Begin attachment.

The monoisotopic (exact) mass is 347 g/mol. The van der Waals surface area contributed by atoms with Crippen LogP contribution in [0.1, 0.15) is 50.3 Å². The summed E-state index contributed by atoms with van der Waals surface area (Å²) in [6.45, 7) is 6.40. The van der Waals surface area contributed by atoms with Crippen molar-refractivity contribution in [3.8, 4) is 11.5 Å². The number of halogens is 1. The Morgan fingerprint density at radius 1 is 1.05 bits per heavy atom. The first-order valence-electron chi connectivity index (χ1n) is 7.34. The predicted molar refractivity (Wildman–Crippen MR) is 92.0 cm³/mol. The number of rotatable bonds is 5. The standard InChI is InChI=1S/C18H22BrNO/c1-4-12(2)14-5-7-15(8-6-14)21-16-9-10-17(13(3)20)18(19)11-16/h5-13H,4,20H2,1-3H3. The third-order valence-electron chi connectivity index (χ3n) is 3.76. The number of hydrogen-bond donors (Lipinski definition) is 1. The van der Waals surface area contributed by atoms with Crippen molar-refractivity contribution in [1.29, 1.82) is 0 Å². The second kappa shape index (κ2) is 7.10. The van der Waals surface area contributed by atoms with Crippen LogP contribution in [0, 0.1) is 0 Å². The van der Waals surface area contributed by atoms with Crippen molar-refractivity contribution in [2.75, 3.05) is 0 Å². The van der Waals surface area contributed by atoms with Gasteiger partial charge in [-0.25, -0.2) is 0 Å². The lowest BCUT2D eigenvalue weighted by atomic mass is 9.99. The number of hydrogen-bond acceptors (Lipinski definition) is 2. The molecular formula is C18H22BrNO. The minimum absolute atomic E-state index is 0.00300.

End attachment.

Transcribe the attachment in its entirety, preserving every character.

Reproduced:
The monoisotopic (exact) mass is 347 g/mol. The van der Waals surface area contributed by atoms with Crippen LogP contribution in [0.1, 0.15) is 50.3 Å². The summed E-state index contributed by atoms with van der Waals surface area (Å²) in [6.45, 7) is 6.40. The van der Waals surface area contributed by atoms with Crippen molar-refractivity contribution in [3.8, 4) is 11.5 Å². The number of halogens is 1. The Morgan fingerprint density at radius 1 is 1.05 bits per heavy atom. The first-order valence-electron chi connectivity index (χ1n) is 7.34. The predicted molar refractivity (Wildman–Crippen MR) is 92.0 cm³/mol. The number of rotatable bonds is 5. The standard InChI is InChI=1S/C18H22BrNO/c1-4-12(2)14-5-7-15(8-6-14)21-16-9-10-17(13(3)20)18(19)11-16/h5-13H,4,20H2,1-3H3. The third-order valence-electron chi connectivity index (χ3n) is 3.76. The number of hydrogen-bond donors (Lipinski definition) is 1. The van der Waals surface area contributed by atoms with Crippen molar-refractivity contribution in [1.29, 1.82) is 0 Å². The second kappa shape index (κ2) is 7.10. The van der Waals surface area contributed by atoms with Crippen LogP contribution in [0, 0.1) is 0 Å². The van der Waals surface area contributed by atoms with Crippen molar-refractivity contribution in [2.75, 3.05) is 0 Å². The van der Waals surface area contributed by atoms with Gasteiger partial charge in [-0.25, -0.2) is 0 Å². The lowest BCUT2D eigenvalue weighted by atomic mass is 9.99. The number of hydrogen-bond acceptors (Lipinski definition) is 2. The molecular formula is C18H22BrNO. The minimum absolute atomic E-state index is 0.00300.